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What is NAFLD?

Nonalcoholic fatty liver disease (NAFLD) is the most common type of chronic liver disease, affecting up to 25% of the general population and becoming a major health concern in both adults and children. NAFLD encompasses the entire spectrum of fatty liver disease in individuals without significant alcohol consumption, ranging from nonalcoholic fatty liver (NAFL) to nonalcoholic steatohepatitis (NASH) and cirrhosis. NASH is a manifestation of the metabolic syndrome and hepatic disorders with the presence of steatosis, hepatocyte injury (ballooning), inflammation, and, in some patients, progressive fibrosis leading to cirrhosis. The pathogenesis of NASH is a complex process and implicates cell interactions between liver parenchymal and nonparenchymal cells as well as crosstalk between various immune cell populations in liver. Lipotoxicity appears to be the central driver of hepatic cellular injury via oxidative stress and endoplasmic reticulum (ER) stress. This review focuses on the contributions of hepatocytes and nonparenchymal cells to NASH, assessing their potential applications to the development of novel therapeutic agents. Currently, there are limited pharmacological treatments for NASH; therefore, an increased understanding of NASH pathogenesis is pertinent to improve disease interventions in the future.

Pathogenesis of NAFLD

The pathogenesis of NASH is not yet entirely understood and the mechanism leading to NASH appears multifactorial. A recent retrospective restudy using liver biopsies from patients with NAFL or NASH suggests that rather than being distinct entities NAFL and NASH represent different stages in the progression of NAFLD. Hepatocyte damage is an important factor that drives NAFLD progression. In the initial phase, hepatocyte damage triggers the release of damage-associated molecular pattern molecules (DAMPs) into the microenvironment, which stimulates macrophage activation. This process is influenced by both direct metabolic effects in the liver, such as excessive oxidative stress driven by lipotoxic metabolites, as well as indirect effects coming from the other tissues such as inflammatory initiators released by adipose tissue, the intestine, and the immune system. As a result of these complicated effects, there have been multiple hypotheses describing the pathogenesis of NASH, such as the “two hits,” “three hits,” and “multiple hits” hypotheses.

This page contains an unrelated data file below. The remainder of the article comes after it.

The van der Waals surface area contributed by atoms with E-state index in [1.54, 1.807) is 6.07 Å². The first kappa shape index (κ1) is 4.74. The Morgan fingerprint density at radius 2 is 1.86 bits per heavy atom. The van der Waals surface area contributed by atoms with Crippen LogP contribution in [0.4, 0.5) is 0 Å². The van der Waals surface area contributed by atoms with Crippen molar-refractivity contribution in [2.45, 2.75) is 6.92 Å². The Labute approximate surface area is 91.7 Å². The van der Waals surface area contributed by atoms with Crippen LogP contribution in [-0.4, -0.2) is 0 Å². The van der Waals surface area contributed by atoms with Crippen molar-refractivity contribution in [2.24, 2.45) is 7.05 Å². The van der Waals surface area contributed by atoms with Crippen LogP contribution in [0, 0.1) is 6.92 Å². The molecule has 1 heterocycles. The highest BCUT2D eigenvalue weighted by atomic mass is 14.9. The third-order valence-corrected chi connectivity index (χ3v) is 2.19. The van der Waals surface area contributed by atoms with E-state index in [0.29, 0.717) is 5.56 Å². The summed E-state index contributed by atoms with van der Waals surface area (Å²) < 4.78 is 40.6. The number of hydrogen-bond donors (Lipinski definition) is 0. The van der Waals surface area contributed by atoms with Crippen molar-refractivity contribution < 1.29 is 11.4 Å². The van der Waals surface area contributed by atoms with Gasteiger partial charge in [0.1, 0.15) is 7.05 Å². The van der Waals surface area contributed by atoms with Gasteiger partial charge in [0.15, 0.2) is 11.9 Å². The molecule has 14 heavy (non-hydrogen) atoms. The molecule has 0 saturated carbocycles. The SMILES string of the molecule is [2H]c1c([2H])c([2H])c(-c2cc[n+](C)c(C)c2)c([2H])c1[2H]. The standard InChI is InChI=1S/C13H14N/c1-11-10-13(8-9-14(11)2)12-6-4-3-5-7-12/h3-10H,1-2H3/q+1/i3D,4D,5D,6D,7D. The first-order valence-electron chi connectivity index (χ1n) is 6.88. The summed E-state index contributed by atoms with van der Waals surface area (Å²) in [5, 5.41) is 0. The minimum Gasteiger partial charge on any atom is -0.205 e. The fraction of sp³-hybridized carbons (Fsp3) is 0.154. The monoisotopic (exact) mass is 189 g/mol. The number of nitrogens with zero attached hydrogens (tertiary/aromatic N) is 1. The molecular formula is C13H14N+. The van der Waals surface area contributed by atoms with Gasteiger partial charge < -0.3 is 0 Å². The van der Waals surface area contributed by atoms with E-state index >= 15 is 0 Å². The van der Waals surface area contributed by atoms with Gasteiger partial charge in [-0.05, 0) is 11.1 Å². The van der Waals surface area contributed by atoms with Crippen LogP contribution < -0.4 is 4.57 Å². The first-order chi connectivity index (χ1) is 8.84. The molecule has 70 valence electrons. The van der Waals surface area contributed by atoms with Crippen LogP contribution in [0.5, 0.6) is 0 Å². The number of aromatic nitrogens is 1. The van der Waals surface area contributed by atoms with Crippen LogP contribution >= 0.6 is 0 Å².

What is NASH?

Nonalcoholic steatohepatitis (NASH) is liver inflammation and damage caused by a buildup of fat in the liver. It is part of a group of conditions called nonalcoholic fatty liver disease. You may be told you have a "fatty liver." Many people have a buildup of fat in the liver, and for most people it causes no symptoms and no problems. But in some people, the fat causes inflammation and damages cells in the liver. Because of the damage, the liver doesn't work as well as it should.

NASH can get worse and cause scarring of the liver, which leads to cirrhosis. But the disease doesn't always get worse.

NASH is similar to the kind of liver disease that is caused by long-term, heavy drinking. But NASH occurs in people who don't abuse alcohol.


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